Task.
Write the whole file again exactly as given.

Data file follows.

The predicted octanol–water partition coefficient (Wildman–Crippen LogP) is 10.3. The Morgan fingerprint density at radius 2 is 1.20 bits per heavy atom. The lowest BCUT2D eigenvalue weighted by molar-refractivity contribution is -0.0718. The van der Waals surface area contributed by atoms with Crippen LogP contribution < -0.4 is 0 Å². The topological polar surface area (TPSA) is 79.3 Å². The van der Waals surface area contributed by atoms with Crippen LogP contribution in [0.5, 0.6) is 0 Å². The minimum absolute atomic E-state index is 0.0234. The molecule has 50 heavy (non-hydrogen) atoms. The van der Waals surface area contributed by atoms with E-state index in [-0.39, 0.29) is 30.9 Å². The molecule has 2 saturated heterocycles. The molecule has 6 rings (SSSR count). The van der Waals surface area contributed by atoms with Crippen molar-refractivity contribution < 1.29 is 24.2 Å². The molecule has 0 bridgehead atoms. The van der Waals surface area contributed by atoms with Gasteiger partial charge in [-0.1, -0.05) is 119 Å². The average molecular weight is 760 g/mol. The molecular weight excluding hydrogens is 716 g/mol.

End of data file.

The predicted octanol–water partition coefficient (Wildman–Crippen LogP) is 10.3. The Morgan fingerprint density at radius 2 is 1.20 bits per heavy atom. The lowest BCUT2D eigenvalue weighted by molar-refractivity contribution is -0.0718. The van der Waals surface area contributed by atoms with Crippen LogP contribution < -0.4 is 0 Å². The topological polar surface area (TPSA) is 79.3 Å². The van der Waals surface area contributed by atoms with Crippen LogP contribution in [0.5, 0.6) is 0 Å². The minimum absolute atomic E-state index is 0.0234. The molecule has 50 heavy (non-hydrogen) atoms. The van der Waals surface area contributed by atoms with E-state index in [-0.39, 0.29) is 30.9 Å². The molecule has 2 saturated heterocycles. The molecule has 6 rings (SSSR count). The van der Waals surface area contributed by atoms with Crippen molar-refractivity contribution < 1.29 is 24.2 Å². The molecule has 0 bridgehead atoms. The van der Waals surface area contributed by atoms with Gasteiger partial charge in [-0.1, -0.05) is 119 Å². The average molecular weight is 760 g/mol. The molecular weight excluding hydrogens is 716 g/mol.